In the 1920s, two cereal companies were neck and neck in the race to win over the world’s tastebuds, vying to be king of the breakfast table.
One hundred years later, one of them is twice the size of the other and their flagship product has a market share of 10%, compared to the other’s which holds less than 1%.
The two companies were Kellogg’s and Post, makers of Corn Flakes and Grape Nuts respectively. The turning point? The Great Depression of the 1930s.
Post responded to the economic circumstances and their uncertain impact on demand by hunkering down and cutting back on communication. Kellogg’s took the opposite approach and continued to tell audiences about its products, even launching a new offering; Rice Krispies.
The result – Kellogg’s increased profits during the depression and was in a stronger position for further growth once the economy recovered. It was the starting point for a leadership position they’ve held ever since.
It’s an illuminating example of how communication with our target audience is even more important in difficult times. Now is not the time to stop communicating – in fact, just the opposite.
Clear, customer-focussed communication is essential – it helps position you as a leader in your industry, retain relationships, explain how you have modified your business and place yourself in a strong position for recovery.
In a crisis, people are looking for advice, guidance and sometimes inspiration. They want to hear from those with the skills and knowledge they don’t have themselves, people who can help them to steer through unknown territory. If you can provide that knowledge, a crisis is the time to share it. Content marketing is not about selling, it’s about providing information, inspiration and even entertainment. It’s about providing information that is genuinely useful, helpful and trustworthy.
2. Retaining relationships
With face to face frozen, meetings mothballed and conferences cancelled, many of the traditional ways businesses build and retain relationships are just not feasible during our current physical distancing regime. Online content takes on an even greater role, therefore, in helping businesses stay ‘in front of’ their clients, and uppermost in their minds. Online communication is of course not a new part of business relationships, but it becomes more significant as the direct contact stops,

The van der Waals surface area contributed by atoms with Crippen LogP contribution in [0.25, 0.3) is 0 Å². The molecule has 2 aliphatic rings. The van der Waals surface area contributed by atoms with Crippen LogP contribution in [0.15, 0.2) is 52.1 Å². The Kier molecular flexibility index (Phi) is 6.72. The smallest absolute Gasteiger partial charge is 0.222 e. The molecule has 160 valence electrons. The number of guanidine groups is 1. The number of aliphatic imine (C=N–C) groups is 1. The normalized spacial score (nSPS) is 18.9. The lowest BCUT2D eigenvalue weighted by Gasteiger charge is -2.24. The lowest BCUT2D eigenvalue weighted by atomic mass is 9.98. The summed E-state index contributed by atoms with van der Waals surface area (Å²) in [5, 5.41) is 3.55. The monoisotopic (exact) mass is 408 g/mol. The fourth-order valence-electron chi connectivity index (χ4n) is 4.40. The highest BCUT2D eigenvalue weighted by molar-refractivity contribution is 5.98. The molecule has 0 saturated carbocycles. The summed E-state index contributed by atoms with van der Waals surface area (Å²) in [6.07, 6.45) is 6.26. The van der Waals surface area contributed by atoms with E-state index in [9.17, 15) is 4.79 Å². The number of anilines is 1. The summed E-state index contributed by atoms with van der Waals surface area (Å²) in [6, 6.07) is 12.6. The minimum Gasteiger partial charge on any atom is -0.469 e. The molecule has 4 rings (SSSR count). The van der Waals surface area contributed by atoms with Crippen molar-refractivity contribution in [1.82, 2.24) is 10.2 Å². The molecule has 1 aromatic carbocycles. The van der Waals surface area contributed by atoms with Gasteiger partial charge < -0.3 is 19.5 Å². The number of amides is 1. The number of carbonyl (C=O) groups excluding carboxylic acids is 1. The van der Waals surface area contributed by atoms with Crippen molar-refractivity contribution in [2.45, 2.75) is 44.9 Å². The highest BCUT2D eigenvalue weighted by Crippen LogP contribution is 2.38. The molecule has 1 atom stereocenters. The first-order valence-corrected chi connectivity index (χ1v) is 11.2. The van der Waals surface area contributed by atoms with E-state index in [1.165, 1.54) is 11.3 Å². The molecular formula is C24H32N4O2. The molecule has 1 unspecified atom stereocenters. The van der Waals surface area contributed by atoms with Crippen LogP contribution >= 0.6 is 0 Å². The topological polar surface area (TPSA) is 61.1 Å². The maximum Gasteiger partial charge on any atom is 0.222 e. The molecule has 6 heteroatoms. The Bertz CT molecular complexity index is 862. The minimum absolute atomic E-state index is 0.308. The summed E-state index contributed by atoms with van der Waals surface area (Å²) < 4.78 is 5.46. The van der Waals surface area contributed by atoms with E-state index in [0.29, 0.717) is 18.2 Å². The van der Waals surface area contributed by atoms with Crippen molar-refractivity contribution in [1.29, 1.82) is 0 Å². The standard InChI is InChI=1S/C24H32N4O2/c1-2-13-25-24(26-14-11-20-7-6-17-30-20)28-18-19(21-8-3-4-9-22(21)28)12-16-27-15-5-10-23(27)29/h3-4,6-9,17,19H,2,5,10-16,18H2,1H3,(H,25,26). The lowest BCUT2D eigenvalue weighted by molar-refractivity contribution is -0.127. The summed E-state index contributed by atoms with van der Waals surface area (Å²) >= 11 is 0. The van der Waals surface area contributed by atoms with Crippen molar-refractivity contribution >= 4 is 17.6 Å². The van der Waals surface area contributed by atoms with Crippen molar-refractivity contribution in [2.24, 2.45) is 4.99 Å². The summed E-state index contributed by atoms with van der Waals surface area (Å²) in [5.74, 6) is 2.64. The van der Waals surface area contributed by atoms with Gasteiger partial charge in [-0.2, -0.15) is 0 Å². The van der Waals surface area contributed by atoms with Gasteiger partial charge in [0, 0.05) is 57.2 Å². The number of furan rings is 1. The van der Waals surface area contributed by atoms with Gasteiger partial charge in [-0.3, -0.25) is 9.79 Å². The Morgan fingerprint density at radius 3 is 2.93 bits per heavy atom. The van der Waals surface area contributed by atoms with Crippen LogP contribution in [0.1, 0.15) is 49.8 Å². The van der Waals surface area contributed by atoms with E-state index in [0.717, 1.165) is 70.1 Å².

3. Communicating change
Many businesses are having to adapt their operating model – a restaurant that has to become a 100% take-away business; a factory that modifies its production line to make essential supplies; a personal trainer running online ‘group’ sessions. All these businesses need to communicate the fact that they are still operating and how they are serving their clients and continuing to deliver value.
We shouldn’t forget internal communication too – with staff working remotely from home, strong communication is essential to keep teams working effectively and morale healthy.
4. Positioning for recovery
We know this situation will end, even if we don’t know exactly when. At that point, businesses need to be in a strong position to recover. It’s the ones who have shared their skills and ideas, retained their client relationships, continued to deliver value and kept their teams who will be in the strongest position to rebound.
An expert business view
Michele Carson, business coach at Influence, says communication is vital for successfully navigating the changes ahead. She sees COVID-19 impacting business in three waves, each requiring communication with the market.
Wave 1, the immediate response, requires businesses to review and (if required) adapt their message strategy. Wave 2 sees businesses adapt their products and services to support the changing market. They need to clearly explain how this will help their clients. Wave 3 is planning for the longer term, and how to make changes sustainable, including communication to the market. You can read the full interview with Michele here. She stresses that, communication is an essential part of a business’ strategy through all three Waves of the changing business landscape.
Surviving and thriving
In challenging times, it’s tempting for businesses to be so focussed on their own survival that they reduce the amount of communication with their market. But as Kellogg’s realised 100 years ago, tough times require more, not less, communication. A strategy that puts compelling content and a strong message as a top priority, can be a powerful tool in not only surviving a crisis, but in coming out stronger on the other side.
Just like Corn Flakes.